The social consequences of addiction in women are more relevant in the family, for example, with higher rates of divorce compared to addicted men . When analyzing the subjective effects of drugs, sex could be a modulating factor in mental and addictive disorders , but results are controversial, with some studies showing no differences between men and women, others describing more subjective effects in men whereas others showed greater effects in women [16••]. Women entering substance abuse treatment programs present a more severe clinical profile attending to social, medical, psychological, and psychiatric comorbidities. Despite having used less of the substance and for a shorter period of time (later onset), the escalation of severity and decline in functionality is more rapid (telescoping effect, described before). Girls usually started using alcohol and other drugs as coping strategies to face depression, anxiety, and negative feelings , whereas men usually initiate the use of drugs influenced by peers or sensation-seeking . The fact that women are more exposed to negative life events such as trauma and intimate partner violence is directly related with the rapid development of substance use and the narrowing gap between rates of drug use among genders .
Women’s intoxication was stigmatized, and women, who became drunk, were viewed as not respectable (Ettorre 2007; Bergmark 2004; Fillmore 1984; Warner 1997). Although the norms and values surrounding intoxicated women have evolved in recent decades, women’s intoxication is still typically viewed more negatively than men’s (Griffin et al. 2009; Hutton et al. 2016; Measham and Ostergaard 2009). Given that until the 1970s, research on men dominated the alcohol and drugs fields, the extent to which feminist researchers began to study young women and intoxication is significant and draws attention to issues of power inherent within our fields of research. This shift was due in part to the increasing numbers of women involved in alcohol and drugs research, who advocated for the development of research on women (Ettorre 2004; 2007) and was connected to a growing interest, throughout the 1980s, in gender issues in the social sciences (Gilligan 1982; Griffin 1993; McRobbie and Gerber 1975). According to the WHO, it is estimated that the prevalence rates of lifetime Intimate Partner Violence (IPV) in women undergoing SUD range between 40 and 70% compared to 17–35% in the general population . There is a bidirectional relationship between alcohol use disorder and exposure to physical or sexual IPV and drug use also increases odds of IPV victimization ; there are three times greater odds of IPV perpetration in couples who use drugs .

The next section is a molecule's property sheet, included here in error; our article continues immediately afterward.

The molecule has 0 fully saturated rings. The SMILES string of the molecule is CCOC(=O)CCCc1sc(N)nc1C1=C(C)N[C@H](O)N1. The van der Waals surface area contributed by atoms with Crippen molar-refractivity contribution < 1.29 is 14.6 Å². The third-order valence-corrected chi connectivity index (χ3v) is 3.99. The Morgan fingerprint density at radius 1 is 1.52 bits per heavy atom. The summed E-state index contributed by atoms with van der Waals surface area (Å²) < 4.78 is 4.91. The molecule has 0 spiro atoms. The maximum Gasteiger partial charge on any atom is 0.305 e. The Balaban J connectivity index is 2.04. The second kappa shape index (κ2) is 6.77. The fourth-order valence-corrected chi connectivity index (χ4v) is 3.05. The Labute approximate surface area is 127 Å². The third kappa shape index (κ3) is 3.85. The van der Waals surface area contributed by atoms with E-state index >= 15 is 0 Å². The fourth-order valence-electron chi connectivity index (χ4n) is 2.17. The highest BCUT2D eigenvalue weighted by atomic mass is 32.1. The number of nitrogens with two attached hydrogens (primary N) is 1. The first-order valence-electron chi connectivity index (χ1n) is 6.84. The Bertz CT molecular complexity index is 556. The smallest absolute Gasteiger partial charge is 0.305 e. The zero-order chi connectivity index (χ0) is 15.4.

The National Institutes of Health Office of Research on Women’s Health defined sex as biological differences between females and males, and gender is defined as socially determined roles that vary across cultures and overtime . The World Health Organization (WHO) definition  of gender is the result of socially constructed ideas about the behavior, actions, and roles a particular sex performs. In relation to assessing and treating women’s medical issues, a gender perspective is required, transcending anatomical and biological aspects concerning health and sickness through life. Gender has implications for health across the course of a person’s life in terms of norms, roles, and relations. It influences a person’s risk-taking and health-seeking behaviors, exposure to health risks, and vulnerability to diseases. One of the priorities of WHO is to reduce gender inequality and remove barriers to treatment access .
Long-term cannabis abusers often have lower levels of achievement, higher levels of unemployment, and a greater rate of co-occurring mental health diagnoses. This figure is consistent over males and females; however, males tend to have higher rates of other co-occurring substance use disorders than females who are diagnosed with cannabis use disorder as an adult. Because women typically weigh less than men, alcohol tends to have a greater effect on them.